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Why is My Dog Not Eating Their Food But Will Eat Their Treats?

A person holding silver dog bowl with dog food in it as dog smells food

One morning, you suddenly notice your dog isn't eating breakfast. You offer them two or three different dishes, but they turn away from all of them. At first, you think it's a one-off occurrence and don't worry about it too much… until it keeps happening. 

But the thing is, your pet happily devours treats. They won't even think twice about grabbing them from your hand (or the floor). So why aren’t they showing the same enthusiasm for their meals?

There could be several reasons why your dog is not eating their food but will eat their treats:

It could be a health issue

If your dog's appetite has changed, it's best to take them to the vet to rule out any underlying health issues. They could be feeling unwell or have dental problems that make it difficult for them to eat some types of food. Dental issues come in many forms, some of which aren't easy to spot with the naked eye.

For example, toothache in dogs can cause them to become picky about their food, but they can never tell you where it hurts. They manage to munch on the treats because they're usually softer and easier to eat. The only way to figure it out is by visiting the vet for a thorough check-up.

Another would-be culprit is an infection or ulcer, which can cause a loss of appetite. Certain medications (even if prescribed by the vet) may alter your pup's digestive system and make them less willing to eat. So, if your pet happens to be taking some medications, it might be time to see if there's a connection between their meds and their appetite.

Stress or anxiety

Stress and anxiety in dogs are the leading cause of decreased appetite. If your dog is going through a particularly stressful period, they may not feel like eating, even if their favourite meal is right before them. If you think this might be the case with your pup, try to figure out what's causing the stress. It could be something as simple as a change in routine or environment, or it might be more serious, like a traumatic experience. Emotional problems can be more common in dogs than in cats. 

Even the slightest changes in their environment, i.e., loud noises, a change of address, or a new pet coming into the home, can cause stress and anxiety. The little things like taking them to the park and spending more time playing with them can help ease their anxiety. A dog's emotional vulnerability can sometimes be addressed to help healthy eating habits.

Nutritional deficiencies or imbalances

If your pup is not getting all the essential nutrients from their food, they might turn away from it and search for something more suited to their needs. Nutritional deficiencies happen when a dog doesn't receive the right balance of vitamins, minerals, carbohydrates, and proteins. A dog's diet should be tailored to their age, activity level, and breed.

Your pup can become nutritionally deficient over time if they’re not getting the right balance of food. The best way to avoid this is to provide them with a balanced meal at each mealtime and ensure it meets all their nutritional needs. In the meantime, you can provide healthy treats with a nutritional profile similar to their regular meals.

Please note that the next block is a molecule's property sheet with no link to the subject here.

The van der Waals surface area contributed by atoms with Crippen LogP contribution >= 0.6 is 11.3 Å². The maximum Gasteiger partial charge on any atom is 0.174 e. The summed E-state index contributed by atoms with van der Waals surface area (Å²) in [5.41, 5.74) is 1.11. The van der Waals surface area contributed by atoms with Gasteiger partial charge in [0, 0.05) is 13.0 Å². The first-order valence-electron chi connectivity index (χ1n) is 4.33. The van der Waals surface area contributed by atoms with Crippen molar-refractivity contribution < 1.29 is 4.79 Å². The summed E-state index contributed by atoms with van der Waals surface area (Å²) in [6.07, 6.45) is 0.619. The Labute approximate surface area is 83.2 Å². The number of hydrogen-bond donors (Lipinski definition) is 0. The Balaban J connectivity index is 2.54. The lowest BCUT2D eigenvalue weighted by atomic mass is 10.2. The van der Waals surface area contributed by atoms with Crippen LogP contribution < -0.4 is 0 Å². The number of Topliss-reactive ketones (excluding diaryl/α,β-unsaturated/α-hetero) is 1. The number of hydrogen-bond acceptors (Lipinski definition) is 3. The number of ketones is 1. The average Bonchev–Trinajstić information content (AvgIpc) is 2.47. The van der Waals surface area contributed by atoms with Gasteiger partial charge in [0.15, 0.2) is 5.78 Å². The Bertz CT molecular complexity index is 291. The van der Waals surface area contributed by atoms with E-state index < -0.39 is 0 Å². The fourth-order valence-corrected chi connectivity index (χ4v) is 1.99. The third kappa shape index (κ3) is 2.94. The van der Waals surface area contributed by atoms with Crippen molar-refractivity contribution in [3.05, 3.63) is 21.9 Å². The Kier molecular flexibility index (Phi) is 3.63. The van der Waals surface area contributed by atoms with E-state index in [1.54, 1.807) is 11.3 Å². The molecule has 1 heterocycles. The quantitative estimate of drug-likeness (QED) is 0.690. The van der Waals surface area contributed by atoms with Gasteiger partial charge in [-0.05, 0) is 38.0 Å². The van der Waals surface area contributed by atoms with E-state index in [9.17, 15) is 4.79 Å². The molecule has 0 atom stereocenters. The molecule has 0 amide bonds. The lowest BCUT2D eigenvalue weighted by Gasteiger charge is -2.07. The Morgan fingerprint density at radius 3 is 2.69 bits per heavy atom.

It could be as simple as spoiled or boring food

Many times, dogs will reject food because it's gone bad. If the food is left out too long, it might spoil and lose its flavour. You'll have to keep your pup's food fresh and flavourful, or they won't be interested. 

You can also try mixing up the ingredients of their meal every now and then. If you serve them the same dish daily, it might get boring, and they will turn away from it. 

Filling up on treats and table food

white dog licking ice cream cone

You may not realize it, but it’s possible you're giving your furry buddy treats more than they need. If you feed them too many treats between meals, they may fill up on them and not have room for their regular food at mealtime. Watch out for this, and don't overdo the treats. Just like humans, snacking a lot can make meal times more difficult. 

Similarly, table scraps contribute to why your pup isn't eating their doggy food. Human foods can be more flavourful and appealing for dogs, so it's no wonder they choose to indulge in them when given a choice. 

If you want your pup to eat regular meals, don't give them table scraps or too many treats outside of mealtime. 

Intestinal parasites 

Intestinal parasites like roundworms, hookworms, and whipworms can cause various health issues and a loss of appetite in dogs. Parasites are another common issue with appetite. If your dog isn't feeling well, it will make sense that they wouldn't be interested in eating. They may still be interested in treats, but they won't show the same enthusiasm for their meals because they associate it with feeling unwell.

You should keep an eye on your dog's stools and consult a veterinarian to rule out parasites or other underlying health issues if you have concerns. A deworming medication might be prescribed by your veterinarian if there is any suspicion of intestinal parasites. 

Final Thoughts 

If you can't find an obvious answer or your pup's appetite doesn't come back within a day or two, it’s wise to consult a veterinary professional. Any underlying health issues should be investigated to get them back into a healthy eating routine. Likewise, psychological issues like stress and separation anxiety should be tackled so your dog is comfortable with their eating routine. 

If you are at all concerned, please book an appointment with your veterinarian. Catching health issues early is helpful in ensuring your dog lives a long and happy life.  

For more information and advice on pet ownership, check out our blog today. To get a pet insurance quote from PHI Direct for your pet please click here.